As intimidating as a contract sounds, it can be quite relieving and lead to healthier personal and business relationships. A simple way to lighten the mood is to use the word “agreement” instead of “contract.” This implies both parties are equal in negotiations and “agree” to the terms at hand.
Agreements protect both parties in the event one or more terms are violated and come in many forms. Physical sheets of paper with both parties’ signature, email exchanges, texts, handshakes and verbal communication are all legal forms of agreement.
Not having an agreement may lead to miscommunication, liability issues or strained relationship between parties involved. Beyond general protections, agreements provide a mutual understanding and symbolize a level of respect among the participants.
For musicians a performance agreement is crucial. An agreement might be necessary and helpful even at a club gig, friends birthday party or free performance. This is your opportunity to set the tone and show the booking agent, venue or client what you require to be successful. That might mean a hot meal, access to photos taken during the performance, payment details (deposit amount and due date) or weather requirements.
If you’re just starting out, a one page contract will suffice. Eventually your contract might be quite lengthy as you learn from past experiences and require more to successfully do the job.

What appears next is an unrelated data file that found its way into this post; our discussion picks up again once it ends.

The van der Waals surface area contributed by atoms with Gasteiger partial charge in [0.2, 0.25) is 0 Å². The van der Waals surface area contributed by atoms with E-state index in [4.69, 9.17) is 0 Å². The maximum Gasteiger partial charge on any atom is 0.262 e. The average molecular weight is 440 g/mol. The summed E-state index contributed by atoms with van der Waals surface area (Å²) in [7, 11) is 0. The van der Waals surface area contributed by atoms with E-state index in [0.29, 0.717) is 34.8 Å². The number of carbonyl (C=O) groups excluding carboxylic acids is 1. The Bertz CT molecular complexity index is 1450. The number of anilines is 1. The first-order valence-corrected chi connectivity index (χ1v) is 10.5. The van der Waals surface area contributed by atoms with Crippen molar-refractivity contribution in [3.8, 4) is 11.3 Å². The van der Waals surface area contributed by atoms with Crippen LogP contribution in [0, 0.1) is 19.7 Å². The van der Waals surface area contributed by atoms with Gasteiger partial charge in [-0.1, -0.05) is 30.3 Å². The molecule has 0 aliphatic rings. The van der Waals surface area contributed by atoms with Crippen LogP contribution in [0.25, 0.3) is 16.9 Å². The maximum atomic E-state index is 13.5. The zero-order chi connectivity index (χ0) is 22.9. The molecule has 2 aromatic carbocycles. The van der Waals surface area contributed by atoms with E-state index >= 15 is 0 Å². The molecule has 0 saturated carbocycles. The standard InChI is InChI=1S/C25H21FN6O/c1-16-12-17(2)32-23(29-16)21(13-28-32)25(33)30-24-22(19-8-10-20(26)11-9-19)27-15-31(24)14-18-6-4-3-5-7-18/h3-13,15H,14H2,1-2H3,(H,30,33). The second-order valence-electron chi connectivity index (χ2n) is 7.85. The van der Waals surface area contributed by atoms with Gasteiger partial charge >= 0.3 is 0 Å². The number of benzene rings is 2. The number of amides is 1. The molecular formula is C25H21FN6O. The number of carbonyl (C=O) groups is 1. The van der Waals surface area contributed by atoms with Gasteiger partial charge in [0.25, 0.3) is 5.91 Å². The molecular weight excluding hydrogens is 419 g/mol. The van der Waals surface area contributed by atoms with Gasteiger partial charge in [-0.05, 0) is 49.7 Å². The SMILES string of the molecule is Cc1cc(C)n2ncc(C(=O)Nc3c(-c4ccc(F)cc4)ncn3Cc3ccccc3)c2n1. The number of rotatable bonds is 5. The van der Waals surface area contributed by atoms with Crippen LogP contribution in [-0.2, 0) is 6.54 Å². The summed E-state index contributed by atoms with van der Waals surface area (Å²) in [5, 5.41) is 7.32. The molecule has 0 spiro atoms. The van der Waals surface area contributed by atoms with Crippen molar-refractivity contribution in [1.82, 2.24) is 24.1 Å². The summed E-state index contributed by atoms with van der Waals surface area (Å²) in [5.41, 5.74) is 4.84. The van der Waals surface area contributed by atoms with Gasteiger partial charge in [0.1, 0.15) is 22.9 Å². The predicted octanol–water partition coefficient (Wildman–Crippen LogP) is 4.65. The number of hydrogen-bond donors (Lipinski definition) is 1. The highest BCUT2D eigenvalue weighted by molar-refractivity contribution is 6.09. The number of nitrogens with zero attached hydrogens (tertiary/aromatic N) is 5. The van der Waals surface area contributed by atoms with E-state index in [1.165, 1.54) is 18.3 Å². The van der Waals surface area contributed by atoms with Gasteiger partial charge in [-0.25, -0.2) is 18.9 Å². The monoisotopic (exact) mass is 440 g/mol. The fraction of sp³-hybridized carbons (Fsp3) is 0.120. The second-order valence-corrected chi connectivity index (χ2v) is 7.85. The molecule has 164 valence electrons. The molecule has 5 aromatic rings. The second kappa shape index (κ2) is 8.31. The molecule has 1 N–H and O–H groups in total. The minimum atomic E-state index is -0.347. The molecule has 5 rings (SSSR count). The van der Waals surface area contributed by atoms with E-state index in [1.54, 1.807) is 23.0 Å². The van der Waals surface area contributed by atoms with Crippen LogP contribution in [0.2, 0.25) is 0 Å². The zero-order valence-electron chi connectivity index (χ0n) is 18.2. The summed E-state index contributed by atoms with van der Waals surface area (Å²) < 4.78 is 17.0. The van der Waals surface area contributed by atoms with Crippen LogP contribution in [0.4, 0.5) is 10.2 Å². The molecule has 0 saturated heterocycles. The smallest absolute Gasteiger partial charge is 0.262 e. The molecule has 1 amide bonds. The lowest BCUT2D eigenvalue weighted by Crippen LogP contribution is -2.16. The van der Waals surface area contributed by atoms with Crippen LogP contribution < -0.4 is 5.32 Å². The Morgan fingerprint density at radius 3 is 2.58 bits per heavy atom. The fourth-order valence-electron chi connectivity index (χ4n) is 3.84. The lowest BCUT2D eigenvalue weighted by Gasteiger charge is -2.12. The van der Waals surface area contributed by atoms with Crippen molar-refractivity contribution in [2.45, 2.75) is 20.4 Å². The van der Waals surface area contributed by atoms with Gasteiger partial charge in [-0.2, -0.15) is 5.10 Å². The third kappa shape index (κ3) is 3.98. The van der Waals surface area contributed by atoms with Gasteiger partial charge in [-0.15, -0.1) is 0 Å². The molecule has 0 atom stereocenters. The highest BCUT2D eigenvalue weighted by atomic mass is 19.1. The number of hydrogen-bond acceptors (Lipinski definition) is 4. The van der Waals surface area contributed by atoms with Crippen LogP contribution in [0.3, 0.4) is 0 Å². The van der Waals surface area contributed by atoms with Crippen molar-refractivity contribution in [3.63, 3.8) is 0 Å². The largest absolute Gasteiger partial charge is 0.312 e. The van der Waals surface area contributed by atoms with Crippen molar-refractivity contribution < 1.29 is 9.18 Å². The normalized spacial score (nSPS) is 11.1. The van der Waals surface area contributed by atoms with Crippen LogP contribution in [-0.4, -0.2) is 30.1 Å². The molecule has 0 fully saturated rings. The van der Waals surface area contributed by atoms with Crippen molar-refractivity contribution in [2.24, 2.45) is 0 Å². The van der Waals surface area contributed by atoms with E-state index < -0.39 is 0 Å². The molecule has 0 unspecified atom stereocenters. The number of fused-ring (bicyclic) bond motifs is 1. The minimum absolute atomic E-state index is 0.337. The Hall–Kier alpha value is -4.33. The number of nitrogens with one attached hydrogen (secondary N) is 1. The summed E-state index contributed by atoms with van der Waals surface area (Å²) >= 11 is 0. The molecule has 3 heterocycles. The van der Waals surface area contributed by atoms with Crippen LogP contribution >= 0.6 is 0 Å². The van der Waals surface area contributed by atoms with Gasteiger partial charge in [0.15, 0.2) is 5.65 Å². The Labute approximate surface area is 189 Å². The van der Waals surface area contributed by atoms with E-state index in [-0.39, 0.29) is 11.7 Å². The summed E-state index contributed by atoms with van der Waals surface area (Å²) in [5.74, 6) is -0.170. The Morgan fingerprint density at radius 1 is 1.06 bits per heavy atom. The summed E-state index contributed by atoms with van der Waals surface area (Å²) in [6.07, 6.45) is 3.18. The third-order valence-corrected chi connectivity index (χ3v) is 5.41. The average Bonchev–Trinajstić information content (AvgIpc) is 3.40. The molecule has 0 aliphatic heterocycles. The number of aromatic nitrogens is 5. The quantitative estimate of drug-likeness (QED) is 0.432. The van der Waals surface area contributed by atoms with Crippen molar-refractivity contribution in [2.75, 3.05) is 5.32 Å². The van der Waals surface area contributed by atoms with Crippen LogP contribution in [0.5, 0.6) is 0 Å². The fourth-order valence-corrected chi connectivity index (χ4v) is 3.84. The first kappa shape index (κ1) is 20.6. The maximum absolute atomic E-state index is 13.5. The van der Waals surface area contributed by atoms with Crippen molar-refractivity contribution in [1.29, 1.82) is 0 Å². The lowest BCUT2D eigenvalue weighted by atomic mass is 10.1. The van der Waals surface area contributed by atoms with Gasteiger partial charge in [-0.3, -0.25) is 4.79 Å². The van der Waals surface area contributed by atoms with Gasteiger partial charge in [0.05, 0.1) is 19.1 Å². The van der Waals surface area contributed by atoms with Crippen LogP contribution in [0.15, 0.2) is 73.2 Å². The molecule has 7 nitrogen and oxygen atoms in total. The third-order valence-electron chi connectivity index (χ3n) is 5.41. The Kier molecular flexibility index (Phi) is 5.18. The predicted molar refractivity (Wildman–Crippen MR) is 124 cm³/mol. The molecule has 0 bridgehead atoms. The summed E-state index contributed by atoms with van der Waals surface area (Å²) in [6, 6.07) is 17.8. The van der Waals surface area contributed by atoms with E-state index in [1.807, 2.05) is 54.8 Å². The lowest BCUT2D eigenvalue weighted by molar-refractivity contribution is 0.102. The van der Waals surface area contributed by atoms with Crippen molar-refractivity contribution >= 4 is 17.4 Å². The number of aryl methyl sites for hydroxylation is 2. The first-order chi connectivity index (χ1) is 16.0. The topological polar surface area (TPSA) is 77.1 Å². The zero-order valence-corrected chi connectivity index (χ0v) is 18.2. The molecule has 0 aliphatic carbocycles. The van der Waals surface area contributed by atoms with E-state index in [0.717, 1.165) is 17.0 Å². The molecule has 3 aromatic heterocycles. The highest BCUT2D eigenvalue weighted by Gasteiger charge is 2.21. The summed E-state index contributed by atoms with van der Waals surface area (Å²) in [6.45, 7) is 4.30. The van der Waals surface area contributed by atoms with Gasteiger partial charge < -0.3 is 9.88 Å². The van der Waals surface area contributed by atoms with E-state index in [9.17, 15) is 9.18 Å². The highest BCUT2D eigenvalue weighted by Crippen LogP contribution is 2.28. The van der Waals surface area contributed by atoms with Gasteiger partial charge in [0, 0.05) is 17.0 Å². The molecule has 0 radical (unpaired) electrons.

A performance agreement is typically between the performer (or band leader) and the entity hiring the performer. This might require a separate agreement between the performer/band leader (now playing the role of contractor) and subsequent members involved as sidemen (or women), crew, etc. This agreement protects both the leader of the group and everyone else involved and might include method and time of payment, protocol for cancellations, or liability clauses.
In any case one party submits a contract for signature and the other can make amends back and forth until both agree to the terms. Once both parties sign, email or handshake then the agreement is in effect. Bring a copy of the contract in case you need to refer to it at the gig.
Contracts show clients that you take yourself and your business seriously. Agreements are always a good idea even for one-off restaurant gigs or your friend's wedding. Digital signature sites like DocuSign make signing and editing agreements easier than ever.
What do you like to put in your contracts?
Thanks for listening and keep thriving!
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